When I took Theatre 101 during the first semester of my freshman year at Hunter College, the first things I learned were what specifically separated theatre from other art-forms. What was theatre?
I thought I knew at the time, and so did a lot of my classmates. Eager to put our confidence to the test, my professor encouraged all of us to shout out what we thought was necessary in order for theatre to be theatre. As we called out our answers, the words were written down on the board at the front of the room: actors, script, plot, audience, venue, lighting, costumes, producer, crew, music, tickets, seating, concessions, programs, etc.
Ultimately, we learned that we had gotten a bit overenthusiastic with our list... and were taught the actual requirements for theatre, which were very few.
For one, theatre had to be live- it simply had to be. Theatre was meant to be ephemeral in nature, with no two performances ever being exactly the same, like snowflakes or fingerprints. Secondly, there needed to be the presence of both a performer (at least one) and of an audience (at least one audience member).
That was it.
Anything else that was added to the mix was entirely optional.
Sooo, I'll admit that when NBC released The Sound of Music Live!, the first of what would be a string of live televised musicals, I was skeptical. The Sound of Music is one of my favorite musicals of all time, and it was hard for me to imagine anyone other than Julie Andrews playing Maria, much less Carrie Underwood, a person without musical theatre training (I assumed). I tuned in to watch the live televised event, and was, truthfully, not blown away by much of what I saw and heard (save for Audra McDonald, as Mother Abbess). However, ratings showed that numerous people (18.62 million viewers!) made an effort to watch, and there was something wonderful about musicals like The Sound of Music getting so much attention from the media. Many live televised musicals would follow, and each of them, like the one before, was performed in front of a live audience and then simply streamed in real time to reach other, virtual audiences. I decided that it was nice that people who may not have otherwise had exposure to live theatre were given that exposure in some way, shape, or form.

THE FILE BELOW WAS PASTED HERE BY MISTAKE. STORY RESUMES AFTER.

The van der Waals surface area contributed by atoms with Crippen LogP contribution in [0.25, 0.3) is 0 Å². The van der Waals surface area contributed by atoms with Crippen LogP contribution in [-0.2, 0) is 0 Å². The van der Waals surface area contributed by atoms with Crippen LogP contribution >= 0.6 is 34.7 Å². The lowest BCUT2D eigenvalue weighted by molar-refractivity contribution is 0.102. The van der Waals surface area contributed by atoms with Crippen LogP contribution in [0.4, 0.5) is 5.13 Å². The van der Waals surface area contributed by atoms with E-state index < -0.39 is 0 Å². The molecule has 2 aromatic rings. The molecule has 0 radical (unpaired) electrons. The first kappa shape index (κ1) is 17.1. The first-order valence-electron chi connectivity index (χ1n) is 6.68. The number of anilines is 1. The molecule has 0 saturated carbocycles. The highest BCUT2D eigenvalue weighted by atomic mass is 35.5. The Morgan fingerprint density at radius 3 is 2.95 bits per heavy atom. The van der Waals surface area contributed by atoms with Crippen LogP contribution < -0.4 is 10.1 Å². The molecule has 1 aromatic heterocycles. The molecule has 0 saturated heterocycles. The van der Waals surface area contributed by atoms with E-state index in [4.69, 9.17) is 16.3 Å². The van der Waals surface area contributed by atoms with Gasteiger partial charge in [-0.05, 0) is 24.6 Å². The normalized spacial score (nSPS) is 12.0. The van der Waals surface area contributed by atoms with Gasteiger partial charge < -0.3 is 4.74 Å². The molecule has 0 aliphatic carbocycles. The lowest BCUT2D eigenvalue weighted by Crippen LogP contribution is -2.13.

But on the other hand, I could see why some people (theatre purists?) were bothered by these televised musicals. Was it really theatre if it was on TV? I didn't think so, not exactly. The content was being broadcasted, albeit broadcasted live, and there were commercials breaking up the scenes. I found something so unique about attending a performance and knowing that I could only ever relive exactly what happened on stage on that particular date in my memory. With televised performances, I had the options to pause, fast-forward, and rewind to my heart's content.
Watching a musical through the lens of a television screen didn't equate to theatre in my mind, but it was kind of like the next best thing. And perhaps even a gentle, live-tweet-worthy, introduction to theatre for the newbies out there. And, truth be told, even the most dedicated theatregoers were all newbies at one time.
My own introduction to theatre, and specifically to musicals, was made via film, and there was nothing live about the particular films I was watching: Cats, The Sound of Music, Chicago, even Anastasia. I know that it was seeing those movies that drew me to the arts, and eventually to LaGuardia High School, where I would study voice, and Hunter College, where I would end up graduating with a BA in Theatre.
In... conclusion? Theatre, like everything else in the world, exists on a spectrum, and I personally think that there's more than enough room on the theatrical spectrum for more live televised works of art.